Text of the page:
Archive for Child Sexual Abuse

Forgiveness: It’s a Process

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You read a lot about forgiveness these days. Some experts advise us to let go of anger and hurt. I understand forgiveness differently. In my opinion, you can’t will yourself to forgive. Forgiveness is a process.

Two Roman Catholic priests who teach Focusing, Peter Campbell and Ed MacMohan, call this premature attempt to forgive process skipping. You can’t grunt up a change in how your body carries a situation, they say.

That’s certainly my own experience with forgiving my parents. I knew enough to listen to and be compassionate with my rage for my mother, the non-offending parent who failed to protect me. My only regret is that I hadn’t reached a place of forgiveness before she died. In recent years, I feel only love and caring for her. That happened on its own. I didn’t have the power to make it happen.

Gradually, I just noticed I was feeling differently about the adults who betrayed my childhood innocence.

These days I tend to remember the good acts of my father and his father, my grandfather. They weren’t just perpetrators. They were both much more. My father is still the man who patiently taught me to drive a car, and so much else. My grandfather is still the old man who waited for me to walk with him to the public library each week. Those are good memories.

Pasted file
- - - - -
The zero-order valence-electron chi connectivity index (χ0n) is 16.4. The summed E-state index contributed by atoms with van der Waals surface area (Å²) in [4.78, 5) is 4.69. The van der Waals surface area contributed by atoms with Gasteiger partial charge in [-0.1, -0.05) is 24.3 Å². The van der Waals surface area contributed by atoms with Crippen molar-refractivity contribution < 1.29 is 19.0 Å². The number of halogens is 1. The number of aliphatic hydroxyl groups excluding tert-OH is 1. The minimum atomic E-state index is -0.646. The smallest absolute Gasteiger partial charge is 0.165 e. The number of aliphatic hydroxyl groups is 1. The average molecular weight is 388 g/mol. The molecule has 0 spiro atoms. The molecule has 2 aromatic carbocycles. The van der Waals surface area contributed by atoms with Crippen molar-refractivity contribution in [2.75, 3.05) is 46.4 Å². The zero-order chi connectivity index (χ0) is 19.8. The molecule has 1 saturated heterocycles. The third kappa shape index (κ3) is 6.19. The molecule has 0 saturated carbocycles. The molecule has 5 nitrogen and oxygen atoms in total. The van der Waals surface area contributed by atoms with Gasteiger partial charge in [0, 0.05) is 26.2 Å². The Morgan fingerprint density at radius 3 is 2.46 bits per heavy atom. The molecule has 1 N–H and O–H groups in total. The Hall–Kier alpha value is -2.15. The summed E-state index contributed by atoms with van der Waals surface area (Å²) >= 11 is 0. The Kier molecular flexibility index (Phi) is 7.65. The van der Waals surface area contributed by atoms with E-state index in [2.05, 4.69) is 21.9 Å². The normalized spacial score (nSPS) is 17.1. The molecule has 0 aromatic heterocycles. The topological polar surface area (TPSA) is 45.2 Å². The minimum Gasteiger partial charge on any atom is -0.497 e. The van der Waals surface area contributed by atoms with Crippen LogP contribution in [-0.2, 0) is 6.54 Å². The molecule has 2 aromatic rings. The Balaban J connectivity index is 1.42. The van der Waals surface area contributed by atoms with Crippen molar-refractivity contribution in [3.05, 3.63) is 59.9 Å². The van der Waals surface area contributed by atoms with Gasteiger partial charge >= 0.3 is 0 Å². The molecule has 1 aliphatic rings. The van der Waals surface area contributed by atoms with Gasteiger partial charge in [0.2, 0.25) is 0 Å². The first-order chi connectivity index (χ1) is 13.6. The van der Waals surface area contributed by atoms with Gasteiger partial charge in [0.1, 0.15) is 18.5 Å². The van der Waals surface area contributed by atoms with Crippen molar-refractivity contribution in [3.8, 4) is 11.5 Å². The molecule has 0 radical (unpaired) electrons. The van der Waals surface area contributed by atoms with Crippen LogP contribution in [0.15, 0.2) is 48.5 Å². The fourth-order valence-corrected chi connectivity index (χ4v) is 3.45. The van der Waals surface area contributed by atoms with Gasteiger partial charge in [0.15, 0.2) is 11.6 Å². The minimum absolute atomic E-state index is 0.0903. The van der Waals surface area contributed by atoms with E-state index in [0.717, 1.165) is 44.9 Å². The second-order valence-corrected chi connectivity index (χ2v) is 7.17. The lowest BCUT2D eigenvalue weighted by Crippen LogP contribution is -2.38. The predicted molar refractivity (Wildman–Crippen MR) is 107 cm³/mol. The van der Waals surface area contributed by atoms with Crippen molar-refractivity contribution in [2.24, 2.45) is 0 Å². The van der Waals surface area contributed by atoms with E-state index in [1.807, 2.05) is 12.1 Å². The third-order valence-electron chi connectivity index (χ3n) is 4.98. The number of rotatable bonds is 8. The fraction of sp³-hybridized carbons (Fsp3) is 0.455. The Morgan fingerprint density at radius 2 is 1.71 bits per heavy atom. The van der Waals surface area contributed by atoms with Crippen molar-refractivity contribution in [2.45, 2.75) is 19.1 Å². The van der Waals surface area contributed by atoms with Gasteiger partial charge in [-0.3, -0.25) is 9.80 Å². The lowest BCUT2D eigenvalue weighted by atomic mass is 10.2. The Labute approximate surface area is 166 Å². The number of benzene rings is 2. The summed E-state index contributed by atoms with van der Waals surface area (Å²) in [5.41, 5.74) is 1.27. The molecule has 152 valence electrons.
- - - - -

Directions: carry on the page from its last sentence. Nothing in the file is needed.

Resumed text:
Forgiveness, then, is something that just happens as long as we allow all our feelings the space they need. Suppressed feelings spring up somewhere else in our lives, harming our bodies and interfering with our relationships.

What’s your experience?

I welcome your comments. Please share your thoughts.

Sorry to Upset You, But…

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We need everyone to face the fact that one in four females and one in six males is sexually abused in childhood. Otherwise caring, responsible people often say to me, “Oh, I don’t want to hear about that. It upsets me.” Well, I’m sorry, but child victims in your neighbourhood need you to be aware of this national epidemic.

If you don’t want to be involved in preventing child sexual abuse, you are on the side of the perpetrator. Yes, that’s true. All the perpetrator asks of you is that you look the other way.

Child victims need you to notice and get involved. They need you to educate yourself about the signs and symptoms of child sexual abuse. They need you to be courageous enough to phone your local child protection services.

  • Prepare yourself. Have the number of your child protection services handy.
  • Educate yourself about this crime against our children.
  • Believe the statistics. They’re conservative estimates.
  • Don’t let your denial put more children in danger.

Jennifer Freyd – A Hero for our Times